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Thursday, June 15, 2017

The Sour Grape

I have been told by at least one person (and I think many more might have the same idea) that "I have disregard for postgraduate entrance examinations and am working where I am currently working like it is something heroic because I find entrance examinations difficult to crack, because I'm incapable of getting a good rank, and I am just finding excuses that I can't figure out what postgraduation to do, that I don't want to lock myself in a garage to learn".

To them I would say, maybe you are right.

Maybe I am an idiot.
Maybe I barely passed MBBS.
Maybe I should not have been a doctor on the first hand.
Maybe I do not have the aptitude to crack entrance exams.
Maybe I am not even smart enough to do the "right" things in life.
Maybe I am stupid.

But, guess what?

I don't care.

My choices are entirely mine. My outlook is formed by my thought processes and I can live with the same. Maybe I don't fit your definition of success. Maybe I don't fit your definition of smart. I don't care.

It is my life. And I will choose how to tread it.

If your idea of successful and smart is to eternally run behind happiness in a pattern that is set by the expectations of the community. Pity you. I am happy where I am. And I am confident of being able to find happy places throughout my life. I don't need your free advice on what is the smartest thing to do.

Do I sound arrogant? Well, that's your problem to solve. Because if you feel like you have been smitten, it's exactly you whom I intended to smite.

You think I will learn myself? Yeah I will. I might some day come back and write entrance exams. But I won't be writing it for you. I will be writing it for myself.

I am in control of my life.
Don't try to wrestle that control away from me.

You can try to unsettle me and shake my confidence.
Well, thank you. But it doesn't work on me.

You know why?
Because my strength lies in knowing what I am doing.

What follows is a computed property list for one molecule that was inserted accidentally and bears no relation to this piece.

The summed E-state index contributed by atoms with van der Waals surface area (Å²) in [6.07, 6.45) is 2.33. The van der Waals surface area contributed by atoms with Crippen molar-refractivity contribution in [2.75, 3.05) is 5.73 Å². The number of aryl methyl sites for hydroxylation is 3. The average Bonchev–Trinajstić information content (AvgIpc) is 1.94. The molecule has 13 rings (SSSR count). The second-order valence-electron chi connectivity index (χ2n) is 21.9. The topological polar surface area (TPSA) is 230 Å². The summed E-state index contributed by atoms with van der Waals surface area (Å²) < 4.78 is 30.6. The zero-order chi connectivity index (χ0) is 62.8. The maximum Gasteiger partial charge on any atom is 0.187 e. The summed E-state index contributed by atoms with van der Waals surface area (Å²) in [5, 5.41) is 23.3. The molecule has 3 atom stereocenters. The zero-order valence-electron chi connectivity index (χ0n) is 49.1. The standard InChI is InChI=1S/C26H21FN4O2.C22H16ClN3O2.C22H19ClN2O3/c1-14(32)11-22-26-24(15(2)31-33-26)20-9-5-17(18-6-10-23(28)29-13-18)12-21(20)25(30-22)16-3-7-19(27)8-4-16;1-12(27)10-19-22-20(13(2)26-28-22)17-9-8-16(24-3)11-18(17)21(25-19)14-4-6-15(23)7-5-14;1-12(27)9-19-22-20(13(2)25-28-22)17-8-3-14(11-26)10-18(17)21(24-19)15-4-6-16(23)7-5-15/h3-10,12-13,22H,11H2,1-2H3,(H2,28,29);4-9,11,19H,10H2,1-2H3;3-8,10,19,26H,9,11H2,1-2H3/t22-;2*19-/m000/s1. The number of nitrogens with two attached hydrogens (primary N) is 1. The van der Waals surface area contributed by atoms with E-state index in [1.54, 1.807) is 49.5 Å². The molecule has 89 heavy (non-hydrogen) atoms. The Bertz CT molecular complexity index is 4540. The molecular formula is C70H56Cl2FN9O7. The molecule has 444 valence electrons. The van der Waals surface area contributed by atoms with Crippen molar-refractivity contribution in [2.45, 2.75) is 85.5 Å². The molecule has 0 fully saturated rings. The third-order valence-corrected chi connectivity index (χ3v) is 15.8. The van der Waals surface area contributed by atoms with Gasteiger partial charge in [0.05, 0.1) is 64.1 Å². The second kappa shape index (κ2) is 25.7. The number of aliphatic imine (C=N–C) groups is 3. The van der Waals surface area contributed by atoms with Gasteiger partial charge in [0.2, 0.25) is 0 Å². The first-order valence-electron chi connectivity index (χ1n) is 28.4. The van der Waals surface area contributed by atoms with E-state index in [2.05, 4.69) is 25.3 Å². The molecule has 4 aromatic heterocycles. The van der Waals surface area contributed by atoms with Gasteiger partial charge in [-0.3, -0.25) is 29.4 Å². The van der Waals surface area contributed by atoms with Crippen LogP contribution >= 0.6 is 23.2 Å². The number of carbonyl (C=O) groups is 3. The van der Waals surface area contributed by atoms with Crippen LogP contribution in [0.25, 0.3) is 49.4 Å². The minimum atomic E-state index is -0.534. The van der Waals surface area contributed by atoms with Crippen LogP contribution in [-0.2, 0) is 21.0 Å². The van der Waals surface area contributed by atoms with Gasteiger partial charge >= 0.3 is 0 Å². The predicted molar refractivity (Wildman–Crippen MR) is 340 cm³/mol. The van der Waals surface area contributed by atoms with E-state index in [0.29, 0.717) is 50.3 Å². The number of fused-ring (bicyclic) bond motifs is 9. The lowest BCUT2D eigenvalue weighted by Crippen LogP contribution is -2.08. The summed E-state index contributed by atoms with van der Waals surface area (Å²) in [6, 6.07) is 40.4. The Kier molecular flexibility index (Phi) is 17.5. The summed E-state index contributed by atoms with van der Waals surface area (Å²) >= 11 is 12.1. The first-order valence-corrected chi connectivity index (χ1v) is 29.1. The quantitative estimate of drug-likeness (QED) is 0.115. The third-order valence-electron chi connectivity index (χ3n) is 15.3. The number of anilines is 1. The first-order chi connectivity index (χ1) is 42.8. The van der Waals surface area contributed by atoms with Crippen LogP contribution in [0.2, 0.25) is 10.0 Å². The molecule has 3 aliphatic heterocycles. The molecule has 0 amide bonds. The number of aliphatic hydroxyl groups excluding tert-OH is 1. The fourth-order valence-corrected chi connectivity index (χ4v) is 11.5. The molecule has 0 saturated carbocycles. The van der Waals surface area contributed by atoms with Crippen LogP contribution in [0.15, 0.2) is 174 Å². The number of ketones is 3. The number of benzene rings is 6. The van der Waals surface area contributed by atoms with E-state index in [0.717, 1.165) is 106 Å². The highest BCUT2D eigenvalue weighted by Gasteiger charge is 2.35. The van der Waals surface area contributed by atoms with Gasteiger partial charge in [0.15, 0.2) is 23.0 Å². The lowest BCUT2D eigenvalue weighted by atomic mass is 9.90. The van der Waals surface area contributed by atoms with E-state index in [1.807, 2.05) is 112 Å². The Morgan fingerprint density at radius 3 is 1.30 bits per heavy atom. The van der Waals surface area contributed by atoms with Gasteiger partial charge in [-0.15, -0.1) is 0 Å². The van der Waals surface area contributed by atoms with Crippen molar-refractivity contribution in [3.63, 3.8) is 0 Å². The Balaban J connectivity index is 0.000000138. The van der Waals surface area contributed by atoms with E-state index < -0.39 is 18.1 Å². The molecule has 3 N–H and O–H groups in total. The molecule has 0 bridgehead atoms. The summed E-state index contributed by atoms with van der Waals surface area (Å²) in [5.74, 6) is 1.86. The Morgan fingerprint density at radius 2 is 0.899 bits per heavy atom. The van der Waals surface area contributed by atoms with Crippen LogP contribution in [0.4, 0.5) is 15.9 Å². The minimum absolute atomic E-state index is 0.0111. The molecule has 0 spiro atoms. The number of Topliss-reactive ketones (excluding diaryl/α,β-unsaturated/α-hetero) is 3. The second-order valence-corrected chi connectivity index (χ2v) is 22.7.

My future is uncertain. But I'm comfortable with uncertainty.
My ideas are abstract. But I can think in abstract.
My philosophy is impractical. But I can make it work.
You may be right. But dare you say I am wrong.

Monday, June 5, 2017

My Idea of a Perfect Electronic Medical Record System

The COWs are coming to our hospital.

No, not these. They're getting more attention than they deserve.

Our hospital might soon switch to an Electronic Medical Record system. And this will bring in Computer on Wheels, COW as they're affectionately called in other hospitals.
More like this
While that makes me more happy about where I'm working, it also brings back a lot of ideas I've had during medical school. I have seen hard problems for humans that are pretty easy for computers to solve. I have seen processes that could be hastened by leaps and bounds if computers were involved even partially.

The Perfect Electronic Medical Record System

The perfect EMR does not just record what the physician or nurse puts in. It is an intelligent assistant that does some thinking of its own and comes back with suggestions and autofills for the physician or assistant.

For example, when a child comes to you and her mother says she has fever, you start entering "fe..." and the EMR autofills fever. Next you can enter the duration from a dropdown menu. Also associated symptoms can be ticked "yes/no". As you're done and move to the next row, the computer automatically populates an entry - "Cough? Yes/No". If you choose yes, it asks you for characterization.
If at any point you're in doubt or do not want to characterize a symptom, you can just delete the autosuggestion and move on to the next line.

Once you are done with the symptoms and exhausted the negative history that the smart EMR suggested for you, you can enter the examination findings. Again the EMR will suggest for you the most important findings you should not forget to look for based on existing data on what the most common findings are for that particular set of complaints.

Later, the computer will show you a list of provisional diagnoses based on the data you've entered about the patient, and the past set of data the computer has, and even the compendium of knowledge that it potentially has access to. You can reorder the diagnoses if you like.

Accordingly the computer will suggest investigations and management plans with dosages calculated according to weight or dosage adjustments that are required for special conditions.

The computer will always suggest and ask you for guidance when in doubt. You can always override the computer, but you can also take computers help in not missing important things.

Such a system might not be useful for an expert clinician, but it will definitely help a new doctor in emergency rooms late night. Most importantly, the system makes sure that an exhaustive history taking and examination has been done. It also helps in making clinical decisions based on data and evidence.


Certainly not. I just discovered that Dr Lawrence Weed, MD has been saying this exact thing since years. He might even have developed such a system already. But EMR systems do not seem to have this kind of intelligence integrated yet.

The accuracy of simple software powered by big data like Akinator is testimonial to the power of computers when it comes to problems like this.

Clinical decision making is no holy grail and it will soon be heavily relying on, if not replaced by, artificial intelligence.

Pictures courtesy pixabay.com